Greentech Media provides extensive coverage of the remarkable advances in solar technology. Here's a small selection:
IBM's recent solar breakthrough
Research at Stanford
CIGS and Solyndra
Prospects for amorphous silicon
Concentrating PV update
And the GTM Research team provides insightful analysis and forecasts in the solar sector:
But overcoming obstacles to getting solar technology on residential roofs is not so much a technical issue, but a financial one.
Yes, technology advancements and economies of scale are driving down the price of solar. Certainly the cost of solar panels has plummeted dramatically in the last few years, and talk of "grid parity" in solar pricing is realistic in certain regions.
But solar's upfront cost remains prohibitively expensive for most homeowners. A residential solar system can cost $20,000 to $50,000, even with generous subsidies. It's like paying your electric bill for the next 20 to 30 years in advance. And if you move or sell the house, what happens to the panels? Do you take them with you? Can you get meaningful value for them from the new owner?
But now there are financing tools that can eliminate the large up-front cost as well as the maintenance and hassle issues for consumers. And they are here today.
The PACE program allows residents and small businesses to borrow money to finance solar, energy efficiency or water-saving improvements and pay the money back over 20 years via their property taxes, whereas firms like SolarCity and SunRun provide residential leasing options, a.k.a. Power Purchase Agreements (PPAs).
On Wednesday, I spoke with Lynn Jurich, the President of SunRun, about getting solar on residential roofs.
SunRun is a home solar service company located in San Francisco, California that offers residential PPAs. SunRun refers to the residential PPA as "home solar as a monthly service," and is currently dedicated to making solar power affordable and accessible in California, Arizona, Massachusetts, and New Jersey.
Jurich said, "Zero up-front cost is the key to the solar adoption."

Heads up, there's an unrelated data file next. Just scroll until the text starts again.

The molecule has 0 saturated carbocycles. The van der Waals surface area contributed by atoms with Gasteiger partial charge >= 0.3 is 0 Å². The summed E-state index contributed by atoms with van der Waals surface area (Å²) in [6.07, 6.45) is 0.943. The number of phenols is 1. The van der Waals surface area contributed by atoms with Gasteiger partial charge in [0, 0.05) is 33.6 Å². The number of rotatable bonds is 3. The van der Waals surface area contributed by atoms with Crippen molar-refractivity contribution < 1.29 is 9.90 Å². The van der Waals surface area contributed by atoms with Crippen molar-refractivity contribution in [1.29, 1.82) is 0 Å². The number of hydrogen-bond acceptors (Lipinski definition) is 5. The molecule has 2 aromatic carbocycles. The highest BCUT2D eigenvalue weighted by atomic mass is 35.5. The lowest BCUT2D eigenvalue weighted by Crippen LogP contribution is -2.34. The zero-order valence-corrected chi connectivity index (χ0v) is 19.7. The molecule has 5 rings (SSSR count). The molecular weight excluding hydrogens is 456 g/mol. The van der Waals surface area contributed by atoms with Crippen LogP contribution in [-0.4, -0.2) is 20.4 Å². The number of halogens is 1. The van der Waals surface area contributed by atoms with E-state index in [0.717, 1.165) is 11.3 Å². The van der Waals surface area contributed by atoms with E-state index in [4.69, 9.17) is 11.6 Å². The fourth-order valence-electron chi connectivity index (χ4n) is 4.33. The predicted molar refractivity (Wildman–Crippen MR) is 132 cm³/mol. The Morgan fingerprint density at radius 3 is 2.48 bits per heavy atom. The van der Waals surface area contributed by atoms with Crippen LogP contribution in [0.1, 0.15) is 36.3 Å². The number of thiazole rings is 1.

"What we've noticed is that there is a nice complement between what we're doing and the PACE program," said Jurich. She added that the PACE program can address energy efficiency issues like insulation and water, while the SunRun PPA can get PV panels on the roof.
The PACE program allows customer ownership of the solar system. And ownership means responsibility for monitoring the installation and replacing broken parts and failed inverters. On the other hand, the SunRun PPA model provides an 18- to 20-year warranty and handles all replacement issues.
According to Jurich, a major barrier to consumer adoption is developing trust with a program. For example, even with equal financing terms, if a local government endorses a particular program, the take rate is 10 times that of the non-endorsed program. Jurich mentioned that an Orange County, California supervisor wants to offer the PACE program, but wants to make people aware of the PPA option, as well.
Business is good for SunRun. Jurich said that she's seen 8 to 10 times growth over last year, even in the traditionallly slow winter months. In her words, "there's a ton of business."
And importantly, SunRun and Jurich see another benefit of their service as creating real jobs working with local solar contractors. Solar contractors will add more than 1,000 jobs in 2010 as a result of the SunRun PPA program, according to SunRun's president.
SunRun's major competitor in the residential PPA sector is SolarCity. Jurich claimed that SunRun is doing approximately triple the volume of SolarCity in terms of numbers of reservations, as per California Solar Initiative data.
Then Jurich put it in starker terms: "Utilities are our main competitor, along with people who are doing nothing."
Sunrun has received venture funding from Foundation Capital and Accel Partners, as well as a $105 million tax equity commitment from an affiliate of U.S. Bancorp.